5 Tips to Support Parent Engagement in Schools

Looking for ways to improve how you engage parents in your school? Try these tips to get you going.


1.Share the big and little stories:

Parents want to know that their child’s school has the ambition and drive to achieve their vision. Sharing plans, ideas and projects on a regular basis will help parents understand what a school is aiming for and what role they can play in that journey.

Sharing the day to day news, successes and ideas will not only help parents feel closer to their child’s education but it will also provide discussion topics for parents to speak to their child about what they have been doing in school.

2. Two way communication:

Communication between parents and schools should be two-way. Collaborating with parents by asking for feedback, ideas and comments will lead to improved engagement.

Asking for views from parents confirms the important role they play in supporting their child throughout school life. The current Ofsted framework also sets out that inspectors should ask for evidence that the views of parents are sought after.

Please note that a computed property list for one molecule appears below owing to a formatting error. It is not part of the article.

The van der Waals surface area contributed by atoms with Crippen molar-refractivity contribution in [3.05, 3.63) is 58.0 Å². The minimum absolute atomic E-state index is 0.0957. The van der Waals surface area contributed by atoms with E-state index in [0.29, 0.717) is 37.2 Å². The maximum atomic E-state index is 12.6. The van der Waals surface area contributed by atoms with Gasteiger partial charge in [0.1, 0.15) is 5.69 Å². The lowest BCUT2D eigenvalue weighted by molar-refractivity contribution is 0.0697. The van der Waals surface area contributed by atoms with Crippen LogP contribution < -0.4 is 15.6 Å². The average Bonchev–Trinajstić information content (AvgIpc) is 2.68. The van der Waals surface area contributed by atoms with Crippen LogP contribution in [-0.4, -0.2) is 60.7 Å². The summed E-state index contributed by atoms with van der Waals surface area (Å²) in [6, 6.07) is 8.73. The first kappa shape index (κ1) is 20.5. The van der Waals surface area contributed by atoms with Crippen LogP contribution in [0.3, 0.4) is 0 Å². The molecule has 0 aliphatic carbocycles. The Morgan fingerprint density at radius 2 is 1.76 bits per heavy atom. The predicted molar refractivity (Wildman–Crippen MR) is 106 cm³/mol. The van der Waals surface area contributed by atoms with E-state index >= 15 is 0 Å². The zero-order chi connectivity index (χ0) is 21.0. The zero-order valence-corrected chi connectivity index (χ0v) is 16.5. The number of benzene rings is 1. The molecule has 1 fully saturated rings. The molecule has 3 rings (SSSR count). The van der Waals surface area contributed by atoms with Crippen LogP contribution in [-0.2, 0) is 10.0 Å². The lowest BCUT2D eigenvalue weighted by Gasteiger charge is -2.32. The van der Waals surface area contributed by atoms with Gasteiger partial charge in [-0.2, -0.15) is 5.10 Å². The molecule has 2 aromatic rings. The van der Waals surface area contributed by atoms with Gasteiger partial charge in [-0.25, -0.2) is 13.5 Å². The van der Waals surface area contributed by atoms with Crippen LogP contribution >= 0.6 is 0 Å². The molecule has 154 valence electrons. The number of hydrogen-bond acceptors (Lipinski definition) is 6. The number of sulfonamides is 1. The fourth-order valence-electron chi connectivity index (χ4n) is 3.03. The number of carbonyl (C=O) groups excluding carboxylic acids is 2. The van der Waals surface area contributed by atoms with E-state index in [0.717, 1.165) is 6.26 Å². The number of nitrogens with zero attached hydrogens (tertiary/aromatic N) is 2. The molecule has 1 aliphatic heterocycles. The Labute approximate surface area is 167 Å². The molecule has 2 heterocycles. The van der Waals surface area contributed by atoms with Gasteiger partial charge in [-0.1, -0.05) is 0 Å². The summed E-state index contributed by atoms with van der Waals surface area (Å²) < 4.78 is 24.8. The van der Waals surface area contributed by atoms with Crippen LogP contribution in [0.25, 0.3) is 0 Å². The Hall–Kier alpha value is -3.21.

3. Accessible and consistent:

Using one platform for school communications that is accessible across multiple devices at any time will not only make it easier for parents to get the whole picture but will also make that platform the go to place for trusted school information. 

4. Go beyond the school gates:

Sometimes the biggest impact on pupils can be the decisions taken outside of the school gates by local or central government policy makers. Sharing sector news on a regular basis will help parents understand the expectations of school and how national or local policy can directly impact their child.

5. Monitor Results:

How many parents are you reaching? Which parents are least engaged with your communications? Are parents getting more involved and expressing their views? A good whole school communication platform should be able to give you these answers and subsequently enable schools to identify those parents that are the hardest to reach. This allows for more informed decisions to be made on how best to engage with that group further.